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All posts for the month June, 2010

After a week of this 0-day vulnerability being reported a number of posts have been published over the last few days detailing the disassembled malicious flash (swf) file exposing the invalid byte triggering the vulnerability. The vulnerability is caused when handling a “newfunction” instruction by Adobe’s ActionScript Virtual Machine 2 (AVM2). The vulnerability lies in both Adobe Reader and Adobe Flash so either product is vulnerable to attack. This post Im focusing on the actual malware that gets dropped when a malicious pdf file is opened.

After the pdf file is opened the first thing it does is process the malformed flash file in the pdf file which triggers the vulnerability dropping an executable in the root.

C:\-.exe

This file has been embedded in the pdf file making it portable without depending on any external sites to download and execute the malware. Once the dropped executable gets executed and a further 3 more files gets dropped onto the system.

C:\WINDOWS\EventSystem.dll
C:\WINDOWS\system32\es.ini
C:\WINDOWS\system32\dllcache\qmgr.dll

The original qmgr.dll file located in C:\WINDOWS\system32\ gets renamed to kernel64.dll and a malicious qmgr.dll takes it place. Also the original qmgr.dll file located in C:\WINDOWS\ServicePackFiles\i386\ gets replaced with the malicious qmgr.dll. The file Eventsystem.dll is a copy of the malicious dll file qmgr.dll and the file es.ini is just ascii file contains the text below used by qmgr.dll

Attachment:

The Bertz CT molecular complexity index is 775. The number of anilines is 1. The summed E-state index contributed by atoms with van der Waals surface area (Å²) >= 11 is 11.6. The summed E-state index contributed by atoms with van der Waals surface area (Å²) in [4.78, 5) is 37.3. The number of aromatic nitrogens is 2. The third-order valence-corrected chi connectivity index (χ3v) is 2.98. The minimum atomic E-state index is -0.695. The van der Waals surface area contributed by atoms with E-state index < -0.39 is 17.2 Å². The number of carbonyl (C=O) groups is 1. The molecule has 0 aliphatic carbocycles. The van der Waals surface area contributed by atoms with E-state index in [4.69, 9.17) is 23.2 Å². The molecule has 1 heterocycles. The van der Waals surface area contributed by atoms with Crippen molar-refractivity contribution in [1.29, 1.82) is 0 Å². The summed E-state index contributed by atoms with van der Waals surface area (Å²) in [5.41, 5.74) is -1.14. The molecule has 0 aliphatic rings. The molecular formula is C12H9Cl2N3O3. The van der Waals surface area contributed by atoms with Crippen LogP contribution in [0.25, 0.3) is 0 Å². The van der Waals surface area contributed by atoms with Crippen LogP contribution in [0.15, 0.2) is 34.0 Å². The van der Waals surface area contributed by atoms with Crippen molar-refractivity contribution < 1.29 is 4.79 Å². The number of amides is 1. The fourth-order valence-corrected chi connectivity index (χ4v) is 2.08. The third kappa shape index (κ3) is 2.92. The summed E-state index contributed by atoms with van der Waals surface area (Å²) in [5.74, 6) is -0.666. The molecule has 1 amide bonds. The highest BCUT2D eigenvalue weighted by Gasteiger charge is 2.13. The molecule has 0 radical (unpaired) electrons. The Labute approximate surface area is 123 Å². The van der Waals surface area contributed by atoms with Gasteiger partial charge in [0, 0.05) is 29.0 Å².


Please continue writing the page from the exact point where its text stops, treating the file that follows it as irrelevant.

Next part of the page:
[qmgrConfig]
ServerAddress=hxxp://210.211.31.214/ddradmin/ddrh.ashx
SleepTime=1000     
Guid=00000000-0000-0000-0000-000000000000

The final change to the system making sure the malware starts up everytime is changing the settings in a legitimate Windows service called “Background Intelligent Transfer Service” (BITS). By default the status is not started and startup type set to manual. This now becomes a started status with the startup type set to automatic. Thereafter when the system starts the service dll qmgr.dll gets loaded in memory when the BITS service is started.

Note that the time stamp has also been modified making it harder to trace if searching by date.

Adobe has now released an update for Adobe Flash 10.1.53.64 fixing the vulnerability. This resolves the issue if a swf file is opened via the web. For pdf files Adobe Reader update has not yet been released. One way to mitigate for now is to rename the following files:
 
C:\Program Files\Adobe\Reader 9.0\Reader\authplay.dll
C:\Program Files\Adobe\Reader 9.0\Reader\rt3d.dll

This analysis had been done using Adobe Reader version 9.3.2 with a pdf file having a md5 hash value of 721601bdbec57cb103a9717eeef0bfca

References:

http://secunia.com/advisories/40026/
http://www.kb.cert.org/vuls/id/486225/
http://www.adobe.com/support/security/bulletins/apsb10-14.html
http://www.adobe.com/support/security/advisories/apsa10-01.html
http://www.symantec.com/connect/blogs/analysis-zero-day-exploit-adobe-flash-and-reader
http://community.websense.com/blogs/securitylabs/archive/2010/06/09/having-fun-with-adobe-0-day-exploits.aspx